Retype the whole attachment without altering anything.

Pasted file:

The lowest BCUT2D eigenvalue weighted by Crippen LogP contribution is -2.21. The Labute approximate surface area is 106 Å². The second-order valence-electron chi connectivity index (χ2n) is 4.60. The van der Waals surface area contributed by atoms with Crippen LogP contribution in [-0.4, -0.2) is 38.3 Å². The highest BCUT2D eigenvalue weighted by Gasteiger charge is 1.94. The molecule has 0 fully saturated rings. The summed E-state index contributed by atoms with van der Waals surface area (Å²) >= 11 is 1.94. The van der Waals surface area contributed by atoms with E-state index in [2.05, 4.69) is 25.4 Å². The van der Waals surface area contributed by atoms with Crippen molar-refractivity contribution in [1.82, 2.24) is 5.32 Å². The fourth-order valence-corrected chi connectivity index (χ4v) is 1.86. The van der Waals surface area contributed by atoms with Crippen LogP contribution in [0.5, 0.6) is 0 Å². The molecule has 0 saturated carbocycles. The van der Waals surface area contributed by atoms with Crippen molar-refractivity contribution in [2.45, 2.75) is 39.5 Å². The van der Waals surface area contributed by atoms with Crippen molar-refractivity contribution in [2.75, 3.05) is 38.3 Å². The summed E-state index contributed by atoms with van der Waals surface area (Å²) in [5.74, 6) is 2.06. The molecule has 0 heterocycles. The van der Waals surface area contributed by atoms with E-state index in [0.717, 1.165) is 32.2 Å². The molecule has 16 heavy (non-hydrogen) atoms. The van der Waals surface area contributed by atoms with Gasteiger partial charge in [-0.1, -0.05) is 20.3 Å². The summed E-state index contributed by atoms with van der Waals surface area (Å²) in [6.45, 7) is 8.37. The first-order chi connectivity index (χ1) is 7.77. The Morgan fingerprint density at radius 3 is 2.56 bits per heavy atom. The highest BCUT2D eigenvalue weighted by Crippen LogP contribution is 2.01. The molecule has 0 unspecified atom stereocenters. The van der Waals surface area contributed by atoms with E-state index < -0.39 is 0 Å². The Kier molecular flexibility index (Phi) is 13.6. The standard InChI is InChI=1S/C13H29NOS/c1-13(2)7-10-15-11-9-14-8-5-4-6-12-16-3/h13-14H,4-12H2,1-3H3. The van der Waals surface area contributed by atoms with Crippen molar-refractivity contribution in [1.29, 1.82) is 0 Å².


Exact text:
The lowest BCUT2D eigenvalue weighted by Crippen LogP contribution is -2.21. The Labute approximate surface area is 106 Å². The second-order valence-electron chi connectivity index (χ2n) is 4.60. The van der Waals surface area contributed by atoms with Crippen LogP contribution in [-0.4, -0.2) is 38.3 Å². The highest BCUT2D eigenvalue weighted by Gasteiger charge is 1.94. The molecule has 0 fully saturated rings. The summed E-state index contributed by atoms with van der Waals surface area (Å²) >= 11 is 1.94. The van der Waals surface area contributed by atoms with E-state index in [2.05, 4.69) is 25.4 Å². The van der Waals surface area contributed by atoms with Crippen molar-refractivity contribution in [1.82, 2.24) is 5.32 Å². The fourth-order valence-corrected chi connectivity index (χ4v) is 1.86. The van der Waals surface area contributed by atoms with Crippen LogP contribution in [0.5, 0.6) is 0 Å². The molecule has 0 saturated carbocycles. The van der Waals surface area contributed by atoms with Crippen molar-refractivity contribution in [2.45, 2.75) is 39.5 Å². The van der Waals surface area contributed by atoms with Crippen molar-refractivity contribution in [2.75, 3.05) is 38.3 Å². The summed E-state index contributed by atoms with van der Waals surface area (Å²) in [5.74, 6) is 2.06. The molecule has 0 heterocycles. The van der Waals surface area contributed by atoms with E-state index in [0.717, 1.165) is 32.2 Å². The molecule has 16 heavy (non-hydrogen) atoms. The van der Waals surface area contributed by atoms with Gasteiger partial charge in [-0.1, -0.05) is 20.3 Å². The summed E-state index contributed by atoms with van der Waals surface area (Å²) in [6.45, 7) is 8.37. The first-order chi connectivity index (χ1) is 7.77. The Morgan fingerprint density at radius 3 is 2.56 bits per heavy atom. The highest BCUT2D eigenvalue weighted by Crippen LogP contribution is 2.01. The molecule has 0 unspecified atom stereocenters. The van der Waals surface area contributed by atoms with E-state index < -0.39 is 0 Å². The Kier molecular flexibility index (Phi) is 13.6. The standard InChI is InChI=1S/C13H29NOS/c1-13(2)7-10-15-11-9-14-8-5-4-6-12-16-3/h13-14H,4-12H2,1-3H3. The van der Waals surface area contributed by atoms with Crippen molar-refractivity contribution in [1.29, 1.82) is 0 Å².